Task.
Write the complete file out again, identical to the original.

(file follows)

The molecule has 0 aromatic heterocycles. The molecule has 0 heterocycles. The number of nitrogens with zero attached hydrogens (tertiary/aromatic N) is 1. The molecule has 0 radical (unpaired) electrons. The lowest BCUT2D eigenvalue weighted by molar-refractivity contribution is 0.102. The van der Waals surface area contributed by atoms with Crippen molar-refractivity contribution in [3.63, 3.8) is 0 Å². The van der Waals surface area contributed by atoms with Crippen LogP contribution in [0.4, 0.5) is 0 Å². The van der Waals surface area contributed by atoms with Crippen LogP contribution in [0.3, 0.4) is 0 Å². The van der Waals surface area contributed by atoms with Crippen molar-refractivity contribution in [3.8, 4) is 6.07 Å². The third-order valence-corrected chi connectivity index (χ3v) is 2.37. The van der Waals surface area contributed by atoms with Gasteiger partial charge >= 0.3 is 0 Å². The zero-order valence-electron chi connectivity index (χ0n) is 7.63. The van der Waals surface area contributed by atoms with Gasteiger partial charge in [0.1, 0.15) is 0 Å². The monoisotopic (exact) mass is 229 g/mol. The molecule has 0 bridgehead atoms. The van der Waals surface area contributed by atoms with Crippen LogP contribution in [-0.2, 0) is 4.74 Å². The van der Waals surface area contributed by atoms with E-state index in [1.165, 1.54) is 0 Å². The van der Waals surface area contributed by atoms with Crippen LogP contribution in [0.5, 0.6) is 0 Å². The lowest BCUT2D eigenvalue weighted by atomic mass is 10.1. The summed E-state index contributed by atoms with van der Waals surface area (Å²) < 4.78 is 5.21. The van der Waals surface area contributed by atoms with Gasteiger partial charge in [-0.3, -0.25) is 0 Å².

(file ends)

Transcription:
The molecule has 0 aromatic heterocycles. The molecule has 0 heterocycles. The number of nitrogens with zero attached hydrogens (tertiary/aromatic N) is 1. The molecule has 0 radical (unpaired) electrons. The lowest BCUT2D eigenvalue weighted by molar-refractivity contribution is 0.102. The van der Waals surface area contributed by atoms with Crippen molar-refractivity contribution in [3.63, 3.8) is 0 Å². The van der Waals surface area contributed by atoms with Crippen LogP contribution in [0.4, 0.5) is 0 Å². The van der Waals surface area contributed by atoms with Crippen LogP contribution in [0.3, 0.4) is 0 Å². The van der Waals surface area contributed by atoms with Crippen molar-refractivity contribution in [3.8, 4) is 6.07 Å². The third-order valence-corrected chi connectivity index (χ3v) is 2.37. The van der Waals surface area contributed by atoms with Gasteiger partial charge >= 0.3 is 0 Å². The zero-order valence-electron chi connectivity index (χ0n) is 7.63. The van der Waals surface area contributed by atoms with Gasteiger partial charge in [0.1, 0.15) is 0 Å². The monoisotopic (exact) mass is 229 g/mol. The molecule has 0 bridgehead atoms. The van der Waals surface area contributed by atoms with Crippen LogP contribution in [-0.2, 0) is 4.74 Å². The van der Waals surface area contributed by atoms with E-state index in [1.165, 1.54) is 0 Å². The van der Waals surface area contributed by atoms with Crippen LogP contribution in [0.5, 0.6) is 0 Å². The lowest BCUT2D eigenvalue weighted by atomic mass is 10.1. The summed E-state index contributed by atoms with van der Waals surface area (Å²) < 4.78 is 5.21. The van der Waals surface area contributed by atoms with Gasteiger partial charge in [-0.3, -0.25) is 0 Å².